Not only have the shapes of sockets evolved, so have the materials they’re made of. Many of the initial sockets were made of carved wood. Then came leather and metal. Aluminum followed steel to reduce the device’s weight. Rigid plastics and laminates followed. Most recently, plastics have advanced to become both flexible and durable. This enables sockets to rigidly support some areas and still allow for muscle motion and more flexible support in others. There are also combinations of an inner socket that’s made of a flexible material and a rigid frame that has open spaces, which allow the brims to be a little more pliant (easily bent).
Traditionally, transfemoral sockets have been made with walking in mind, and all of the design changes have focused on holding the prosthesis securely while the person is standing up and in motion. However, the optimal shape for walking is not the best shape for sitting. A transfemoral socket molds up to or around the ischium – the part of the hip bone that we sit on – to transfer weight when the person is upright. But because of this construction, the socket can dig uncomfortably into the groin and buttocks when the person is seated. To this day, unfortunately, none of the sockets are really designed for sitting. If a socket were made to be comfortable while sitting, it might not provide the stability and support needed when standing. Technically, it’s hard to design one socket that’s optimal for both sitting and standing. The newer sockets that combine rigid and flexible materials are a start in the right direction. Socket design is an ongoing evolution, however, and most would acknowledge that we haven’t solved all of the problems.
While sockets are better now than they were when they were carved out of wood, some transfemoral amputees still can’t get a comfortable socket fit. Many of these amputees might agree with these words from Thomas Edison: “I have not failed. I’ve just found 10,000 ways that won’t work.”
Suspension: Keeping the Socket Attached
Regardless of design and materials, all sockets must have secure suspension to keep the prosthesis from falling off. Some sockets are made of softer plastics, some are composed of laminates, and still others are constructed of carbon fiber. Soft or rigid, all of these sockets need to be held on. The following are commonly used types of suspension:
- Suction valve
- Elastomeric roll-on liners with locking pins
- Soft straps or belts that go around the waist (the TES Velcro belt or the Silesian band)
- A rigid belt that securely grabs the pelvis area and uses a mechanical hip hinge to hold the limb on and support the pelvic area.
In the traditional suction valve suspension system, as the residual limb goes into the top of the socket, air is forced out through a one-way valve at the bottom. This creates a vacuum between the skin of the residual limb and the inside of the socket. When the limb is pushed all the way into the socket, the skin at the top of the thigh forms a seal with the plastic of the socket. Because air cannot get back into the socket through the valve unless it’s deliberately released, the vacuum that’s created prevents the socket from falling off. This is called negative pressure, and it keeps the socket securely attached to the limb.
This suction valve suspension can fail, however, if there’s not a good intimate fit between the top of the thigh and the socket where the skin and plastic seal is formed. If there’s a dramatic weight change or a person’s tissue has too many folds, air can slip in the top, eliminate the negative pressure, and cause the socket to fall off. While suction valve suspension is successful for many people, it doesn’t work for everyone.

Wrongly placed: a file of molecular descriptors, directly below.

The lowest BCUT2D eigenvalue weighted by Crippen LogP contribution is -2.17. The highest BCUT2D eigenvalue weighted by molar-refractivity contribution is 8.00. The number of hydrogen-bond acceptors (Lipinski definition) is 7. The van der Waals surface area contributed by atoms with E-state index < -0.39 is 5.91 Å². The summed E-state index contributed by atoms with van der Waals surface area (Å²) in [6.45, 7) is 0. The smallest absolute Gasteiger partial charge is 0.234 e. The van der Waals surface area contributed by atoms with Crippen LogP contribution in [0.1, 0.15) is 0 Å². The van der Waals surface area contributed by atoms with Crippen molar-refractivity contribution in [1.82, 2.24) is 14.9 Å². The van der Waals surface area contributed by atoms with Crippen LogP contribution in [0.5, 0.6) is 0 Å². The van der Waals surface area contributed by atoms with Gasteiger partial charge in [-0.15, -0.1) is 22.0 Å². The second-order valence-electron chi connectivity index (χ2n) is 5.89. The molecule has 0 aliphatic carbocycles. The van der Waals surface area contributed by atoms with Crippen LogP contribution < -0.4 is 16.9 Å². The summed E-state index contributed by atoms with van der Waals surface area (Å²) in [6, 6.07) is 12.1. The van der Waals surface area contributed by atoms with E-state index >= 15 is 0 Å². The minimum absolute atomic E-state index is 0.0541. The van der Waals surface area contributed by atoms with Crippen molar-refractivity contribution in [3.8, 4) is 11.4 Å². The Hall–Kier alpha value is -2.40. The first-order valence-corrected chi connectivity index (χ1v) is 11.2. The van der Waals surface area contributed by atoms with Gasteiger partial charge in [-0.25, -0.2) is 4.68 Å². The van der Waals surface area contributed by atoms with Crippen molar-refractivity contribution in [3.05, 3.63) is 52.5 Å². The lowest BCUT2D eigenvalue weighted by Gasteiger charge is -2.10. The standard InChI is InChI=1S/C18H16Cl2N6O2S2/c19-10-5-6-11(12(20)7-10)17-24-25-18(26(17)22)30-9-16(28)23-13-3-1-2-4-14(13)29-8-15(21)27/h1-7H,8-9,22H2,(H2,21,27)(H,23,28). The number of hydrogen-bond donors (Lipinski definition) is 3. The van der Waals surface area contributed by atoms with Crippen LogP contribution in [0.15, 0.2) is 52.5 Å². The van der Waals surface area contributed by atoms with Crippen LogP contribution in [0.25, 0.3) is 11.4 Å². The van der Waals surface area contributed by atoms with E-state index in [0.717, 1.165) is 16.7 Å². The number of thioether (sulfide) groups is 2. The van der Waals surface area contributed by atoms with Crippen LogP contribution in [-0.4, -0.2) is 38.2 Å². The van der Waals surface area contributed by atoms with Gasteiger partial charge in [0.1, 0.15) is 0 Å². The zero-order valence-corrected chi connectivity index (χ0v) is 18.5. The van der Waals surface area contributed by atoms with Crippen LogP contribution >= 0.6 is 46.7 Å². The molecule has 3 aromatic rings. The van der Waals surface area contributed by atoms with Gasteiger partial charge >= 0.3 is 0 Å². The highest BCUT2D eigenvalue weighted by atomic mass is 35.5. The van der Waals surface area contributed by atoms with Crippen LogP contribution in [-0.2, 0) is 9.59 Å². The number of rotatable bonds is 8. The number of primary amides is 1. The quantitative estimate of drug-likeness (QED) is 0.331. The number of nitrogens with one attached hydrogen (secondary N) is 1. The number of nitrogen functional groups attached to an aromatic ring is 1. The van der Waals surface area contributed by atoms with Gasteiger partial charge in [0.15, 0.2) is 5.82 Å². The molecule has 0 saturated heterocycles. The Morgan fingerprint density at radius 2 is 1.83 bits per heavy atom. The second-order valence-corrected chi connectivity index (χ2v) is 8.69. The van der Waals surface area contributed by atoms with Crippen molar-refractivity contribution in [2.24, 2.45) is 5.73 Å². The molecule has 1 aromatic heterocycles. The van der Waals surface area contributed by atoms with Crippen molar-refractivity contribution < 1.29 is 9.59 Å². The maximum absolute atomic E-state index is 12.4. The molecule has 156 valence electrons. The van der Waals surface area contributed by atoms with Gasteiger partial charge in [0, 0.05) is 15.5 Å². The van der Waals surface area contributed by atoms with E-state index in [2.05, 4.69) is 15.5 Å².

Roll-on locking liners were introduced more than 15 years ago and have really improved in recent years. The liner is still most typically connected to the socket by a distal pin lock. But like many things, the locking pin is not perfect. The pin concentrates many forces at the very end of the residual limb and causes a pistoning-suctioning effect that can be likened to a cow’s udder during milking and may produce swelling and tenderness. Edema fluid, skin discoloration and ulceration can result. Up to one-third of the people using a distal locking pin for suspension simply cannot tolerate the stress on their tissues. People have put cloth, mesh and other types of reinforcement at the end of their liners to try to lessen the uncomfortable pistoning-suctioning forces, but the results have been mixed. Some people who have failed with distal pins feel bad because they think they did something wrong or that something is wrong with their residual limb. But there’s no fault involved; it’s actually a fairly common occurrence.
As noted in the section on sockets, when something new comes along there’s a risk of forgetting about the benefits of previous designs. For example, a patient recently told me that he hadn’t known it was possible to use a prosthesis without a roll-on liner. The roll-on liner was the only form of suspension he’d been told about. After struggling for years with a roll-on liner and pin, however, when he tried the older suction valve system, he had great success. He had been introduced to what was perceived as the new and better technology, but when it failed, no one had attempted to help him return to the tried-and-true method. He didn’t even know about it. When he did learn about it and try it, it worked. To avoid such situations, healthcare providers need to make their patients aware of advances in design, while at the same time reminding them of the benefits of the older, tried-and-true methods.
Other methods are being explored to attach roll-on liners to the socket for those who can’t tolerate a pin. Alternatives include side-locking strips that work a bit like ski buckles and vacuum-assisted suspension in which a little pump is used to develop a vacuum between the liner and the socket. These new systems are helpful, but we’re still growing in our understanding of which system is appropriate for which person. If only something like “Electronic Velcro” existed, we could just flip a switch and a small battery current would make the liner stick to the socket. To remove it, we could just flip the switch off and the socket would come right off. Someday, we may be able to secure gel liners to the entire surface of the socket, not just at one or two points.
For people who have difficulty with suspension, securing the prosthesis up around the waist is the next step. First attempts are always with softer materials, including neoprene, different types of cloth, and leather. One part of these soft suspension belts securely grasps the prosthesis, and the other part wraps around the waist, often above the belt line, where it is then cinched with Velcro or buckles.
Some people want something more solid than the softer suspension belts, and hip hinges and rigid belts may help these people feel more confident. A very rigid band that grasps the opposite iliac crest (hip) and a mechanical hip hinge may give them the feeling that the prosthesis will stay on and the hip will track properly. While this form of suspension adds weight to the prosthetic device and can be cumbersome, for some it provides a secure feeling of suspension that leads to success.
“When you’re prepared, you’re more confident. When you have a strategy, you’re more comfortable.” – Fred Couples, PGA golfer
Disclaimer: The following information is provided and owned by the Amputation Coalition of America and was previously published on the website http://www.amputee-coalition.org or the Coalitions Newsletter, inMotion.